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Tyres /  Tyre News4x4 & SUV / Ineos Fusilier

Is the Ineos Fusilier an off-roader that “consumers want to drive”?

Ineos Fusilier

Ineos Automotive is now on its third model line. Hot on the heels of the Grenadier, the Fusilier is its little sister and, just like many younger siblings, seems to get away with more and get more. One upping the Grenadier, the Fusilier comes with a choice of two powertrains, but more on that later.  

Let’s start with the looks. “The Fusilier is a great looking vehicle,” states Ineos Automotive Chairman, Sir Jim Ratcliffe. (Yes, that same Ratcliffe who's a Manchester United shareholder and formed the chemical company Ineos.)  We can’t fault him there: the Fusilier is nice looking – and available in a rainbow of sensible colours; Shale Blue, Stirling Silver, Donny Grey and Inky Black to name a few.   

Starting from the back, the Fusilier lives up to its military name with a practical split rear door to allow easy access to the cargo area. The rear-view screams Land Rover Defender in design. Not surprising given Ratcliffe’s passion-fuelled but unsuccessful bid to buy the old Defender production line

Rear view of the Grenadier
The rear view of Grenadier in Donny Grey may perk up Defender fans
Image credit: Ineos Automotive

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From the front, we’re seeing G Wagon, almost a given since the Fusilier has been developed with Magna, who handcraft the G-Wagon in Austria. It’s there the nearly 45-year-old model class proves its muster and off-road capability – as Jonny Smith, The Late Brake Show host, showed when putting the Mercedes G63 and G500 through their paces.   

Through and through, the Fusilier is built on the same lines of the hard grafting and practical Grenadier, although slightly shorter in length and height, right down to the BF Goodrich tyres. Indeed, we suspect the inside will look very similar when interior shots are finally released. All in all, the Fusilier is the Grenadier in lifestyle version, but when it comes to performance, it’s got a little surprise up its sleeve.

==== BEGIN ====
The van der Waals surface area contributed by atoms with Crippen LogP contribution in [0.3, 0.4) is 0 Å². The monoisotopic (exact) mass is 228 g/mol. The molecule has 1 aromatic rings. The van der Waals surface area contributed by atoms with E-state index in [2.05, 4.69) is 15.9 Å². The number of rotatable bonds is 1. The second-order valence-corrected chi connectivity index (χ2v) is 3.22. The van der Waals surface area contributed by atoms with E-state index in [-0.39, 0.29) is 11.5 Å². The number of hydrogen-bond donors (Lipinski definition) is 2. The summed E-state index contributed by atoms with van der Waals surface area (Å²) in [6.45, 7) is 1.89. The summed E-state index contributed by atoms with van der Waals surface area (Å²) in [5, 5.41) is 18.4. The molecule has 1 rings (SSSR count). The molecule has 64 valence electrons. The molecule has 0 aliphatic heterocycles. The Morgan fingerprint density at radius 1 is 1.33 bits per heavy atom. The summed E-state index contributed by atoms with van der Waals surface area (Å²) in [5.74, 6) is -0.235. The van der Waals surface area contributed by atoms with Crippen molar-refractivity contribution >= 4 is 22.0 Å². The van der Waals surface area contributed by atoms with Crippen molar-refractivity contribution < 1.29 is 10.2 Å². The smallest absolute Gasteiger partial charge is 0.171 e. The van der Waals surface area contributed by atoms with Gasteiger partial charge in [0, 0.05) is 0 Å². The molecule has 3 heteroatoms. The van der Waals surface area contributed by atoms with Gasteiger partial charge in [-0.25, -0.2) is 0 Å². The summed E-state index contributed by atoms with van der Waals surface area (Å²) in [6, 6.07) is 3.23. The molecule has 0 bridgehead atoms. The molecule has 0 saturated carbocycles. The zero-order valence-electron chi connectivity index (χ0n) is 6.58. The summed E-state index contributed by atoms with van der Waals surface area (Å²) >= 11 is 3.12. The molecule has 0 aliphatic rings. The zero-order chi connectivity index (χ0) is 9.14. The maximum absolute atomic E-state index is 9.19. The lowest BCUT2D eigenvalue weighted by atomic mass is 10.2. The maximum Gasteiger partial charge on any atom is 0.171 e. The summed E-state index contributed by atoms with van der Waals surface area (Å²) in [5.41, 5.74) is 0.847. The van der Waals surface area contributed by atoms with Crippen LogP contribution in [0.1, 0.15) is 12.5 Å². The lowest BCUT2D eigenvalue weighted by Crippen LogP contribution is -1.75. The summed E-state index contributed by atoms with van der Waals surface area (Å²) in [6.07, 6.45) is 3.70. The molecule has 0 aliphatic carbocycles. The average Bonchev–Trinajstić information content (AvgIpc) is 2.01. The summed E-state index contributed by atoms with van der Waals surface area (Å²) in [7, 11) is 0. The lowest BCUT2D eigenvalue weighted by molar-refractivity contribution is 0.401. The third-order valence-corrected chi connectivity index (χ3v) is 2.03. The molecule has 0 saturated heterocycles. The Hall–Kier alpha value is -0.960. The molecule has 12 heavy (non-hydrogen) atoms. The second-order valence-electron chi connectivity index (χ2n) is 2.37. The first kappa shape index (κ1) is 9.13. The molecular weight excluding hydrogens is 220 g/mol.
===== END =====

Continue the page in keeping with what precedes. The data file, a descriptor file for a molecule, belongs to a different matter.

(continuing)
Side view of the Fusilier
The Fusilier in Shale Blue cuts a trimmer line, idea for a city off-roader crossover
Image credit: Ineos Automotive

“In order to move towards decarbonisation but continue making cars that consumers want to drive, we need a mix of powertrain technologies," shares Ratcliffe. In real terms, that means the Fusilier will offer a regular electric powertrain and a second option with a range-extender. 

A range extender is a small petrol engine that works as back up, to power a generator to keep the battery running when there’s no access to a regular electrical charging point – like in the middle of a mountain range or driving down a dry riverbed.  

Ineos Automotive seems to be working hard to get the most out of the Fusilier’s battery as possible. The front end of the vehicle is fitted with active grille shutters that can be opened to cool the powertrains or closed to maximise range. How well does that work? We don’t know yet as an official WLTP figure hasn't been released. However, given Ineos Automotive’s “commitment to future decarbonisation”, we presume it'll be supplying a figure that allows the brand to hold its head high.  

The asking price is also still up to guess work, but we can safely say it should be less than its big sister, the Grenadier, which sits at £80,000. As the first sales start in Autumn, we doubt we’ll have to wait long for these final figures. The only questions remaining are, would you choose a Fusilier over a Grenadier? Or would you rather hunt down an old Land Rover Defender? 

Hero image credit: Ineos Automotive